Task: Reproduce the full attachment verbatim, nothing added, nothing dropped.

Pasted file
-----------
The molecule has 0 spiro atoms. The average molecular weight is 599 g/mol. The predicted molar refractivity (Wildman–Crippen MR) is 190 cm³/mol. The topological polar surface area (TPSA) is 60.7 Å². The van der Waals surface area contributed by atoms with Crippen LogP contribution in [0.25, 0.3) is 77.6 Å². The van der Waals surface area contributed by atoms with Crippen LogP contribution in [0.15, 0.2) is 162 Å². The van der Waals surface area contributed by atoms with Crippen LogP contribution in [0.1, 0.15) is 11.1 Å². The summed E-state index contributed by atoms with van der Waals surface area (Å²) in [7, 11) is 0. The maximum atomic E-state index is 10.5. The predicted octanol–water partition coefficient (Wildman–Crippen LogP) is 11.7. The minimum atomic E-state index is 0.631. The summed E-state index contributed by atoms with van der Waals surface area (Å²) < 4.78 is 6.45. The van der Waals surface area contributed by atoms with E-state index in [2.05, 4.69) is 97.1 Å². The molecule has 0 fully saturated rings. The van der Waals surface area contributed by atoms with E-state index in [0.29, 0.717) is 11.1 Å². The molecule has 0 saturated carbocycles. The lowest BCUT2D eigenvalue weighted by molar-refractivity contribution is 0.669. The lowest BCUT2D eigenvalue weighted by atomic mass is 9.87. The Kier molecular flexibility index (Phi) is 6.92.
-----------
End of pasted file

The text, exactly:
The molecule has 0 spiro atoms. The average molecular weight is 599 g/mol. The predicted molar refractivity (Wildman–Crippen MR) is 190 cm³/mol. The topological polar surface area (TPSA) is 60.7 Å². The van der Waals surface area contributed by atoms with Crippen LogP contribution in [0.25, 0.3) is 77.6 Å². The van der Waals surface area contributed by atoms with Crippen LogP contribution in [0.15, 0.2) is 162 Å². The van der Waals surface area contributed by atoms with Crippen LogP contribution in [0.1, 0.15) is 11.1 Å². The summed E-state index contributed by atoms with van der Waals surface area (Å²) in [7, 11) is 0. The maximum atomic E-state index is 10.5. The predicted octanol–water partition coefficient (Wildman–Crippen LogP) is 11.7. The minimum atomic E-state index is 0.631. The summed E-state index contributed by atoms with van der Waals surface area (Å²) < 4.78 is 6.45. The van der Waals surface area contributed by atoms with E-state index in [2.05, 4.69) is 97.1 Å². The molecule has 0 fully saturated rings. The van der Waals surface area contributed by atoms with E-state index in [0.29, 0.717) is 11.1 Å². The molecule has 0 saturated carbocycles. The lowest BCUT2D eigenvalue weighted by molar-refractivity contribution is 0.669. The lowest BCUT2D eigenvalue weighted by atomic mass is 9.87. The Kier molecular flexibility index (Phi) is 6.92.